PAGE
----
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    Re: Index error by a star-star distance
    From: Gary LaPook
    Date: 2008 Sep 22, 10:52 -0700
    O.........K.............   I guess I don't get it. Why not just sight on one star which should have a zero altitude difference between the two images of the same star. Where is the advantage in using two stars?  In addition you would not be determining "index error" since  the measured error would be the total of index error and "arc error" and you could not determine the contributions of each of these components. Star to star distance can be used to check for arc error but only after index error has been determined by some other method since this value must be subtracted from the measured star to star distance before comparing the measured distance to the computed distance thereby determining  the arc error at that point of the arc.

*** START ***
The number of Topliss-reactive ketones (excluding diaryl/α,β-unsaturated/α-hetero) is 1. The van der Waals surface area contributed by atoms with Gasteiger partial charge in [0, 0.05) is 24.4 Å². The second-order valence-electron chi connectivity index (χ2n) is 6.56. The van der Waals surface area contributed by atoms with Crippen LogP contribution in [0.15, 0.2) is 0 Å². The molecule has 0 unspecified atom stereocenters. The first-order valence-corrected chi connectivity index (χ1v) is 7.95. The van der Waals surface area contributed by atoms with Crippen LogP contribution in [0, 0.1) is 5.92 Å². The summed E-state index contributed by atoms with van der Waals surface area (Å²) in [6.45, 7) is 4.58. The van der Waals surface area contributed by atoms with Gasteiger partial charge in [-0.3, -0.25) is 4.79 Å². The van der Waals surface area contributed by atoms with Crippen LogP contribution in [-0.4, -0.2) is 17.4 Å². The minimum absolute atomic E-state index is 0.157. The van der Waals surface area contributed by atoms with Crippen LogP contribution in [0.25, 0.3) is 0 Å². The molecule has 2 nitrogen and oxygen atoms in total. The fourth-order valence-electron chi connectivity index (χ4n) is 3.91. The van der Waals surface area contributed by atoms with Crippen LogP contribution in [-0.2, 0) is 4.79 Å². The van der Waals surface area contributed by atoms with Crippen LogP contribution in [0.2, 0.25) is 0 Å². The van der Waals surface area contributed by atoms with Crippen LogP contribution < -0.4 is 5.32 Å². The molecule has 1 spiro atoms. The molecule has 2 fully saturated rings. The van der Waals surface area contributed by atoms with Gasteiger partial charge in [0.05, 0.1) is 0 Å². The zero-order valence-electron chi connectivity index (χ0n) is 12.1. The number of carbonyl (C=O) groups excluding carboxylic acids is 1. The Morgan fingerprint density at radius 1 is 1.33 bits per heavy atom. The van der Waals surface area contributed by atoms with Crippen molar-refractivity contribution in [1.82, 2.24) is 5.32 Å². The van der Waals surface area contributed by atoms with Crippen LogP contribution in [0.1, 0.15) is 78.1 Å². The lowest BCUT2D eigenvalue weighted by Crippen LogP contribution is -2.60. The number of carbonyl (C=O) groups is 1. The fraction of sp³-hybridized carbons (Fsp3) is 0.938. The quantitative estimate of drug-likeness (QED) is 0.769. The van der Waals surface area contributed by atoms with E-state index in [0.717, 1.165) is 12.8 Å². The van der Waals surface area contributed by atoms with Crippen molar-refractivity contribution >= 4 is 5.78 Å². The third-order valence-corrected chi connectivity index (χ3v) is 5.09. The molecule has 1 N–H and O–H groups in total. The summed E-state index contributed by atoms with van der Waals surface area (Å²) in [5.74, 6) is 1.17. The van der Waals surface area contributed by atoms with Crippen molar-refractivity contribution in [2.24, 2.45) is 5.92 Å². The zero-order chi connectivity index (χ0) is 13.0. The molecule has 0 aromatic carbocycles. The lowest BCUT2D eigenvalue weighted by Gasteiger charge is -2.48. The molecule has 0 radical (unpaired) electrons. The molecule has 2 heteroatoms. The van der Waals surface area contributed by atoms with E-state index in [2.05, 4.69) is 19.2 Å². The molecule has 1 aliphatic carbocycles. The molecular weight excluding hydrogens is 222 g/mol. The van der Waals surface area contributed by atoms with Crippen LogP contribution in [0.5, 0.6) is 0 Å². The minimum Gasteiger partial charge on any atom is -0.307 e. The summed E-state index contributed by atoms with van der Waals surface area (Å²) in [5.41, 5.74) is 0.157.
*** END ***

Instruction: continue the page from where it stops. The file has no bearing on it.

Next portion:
Andres Ruiz wrote:

    I am writing an article about “Index error by a star-star distance”.

    Unfortunately there is not much information about this subject, or I can’t found it. Anybody has any source of information; old books, papers, … ?


    The algorithm is a simplification of the Lunar Distance method, taking into account that there is no semidiameter or parallax.

    The calculated star-star distance is compared with the observed one to obtain the sextant error, that is the index error plus the instrumental error inherent to the sextant.


    For those who want to shoot stars and obtain his IE, the program is available via e-mail under request.

    Feedback is welcoming. My two sextants have a have a negligible error; I can’t check the results for a real significant IE.

    I think the hardest part is to take the distance, is no easy to do this with two stars, and special skills and background is needed.

    A series of up to ten observations are needed in order to obtain the mean UT and Hs.





    The Sextant and Its Applications. William Simms, (free at google books)




    Andrés Ruiz



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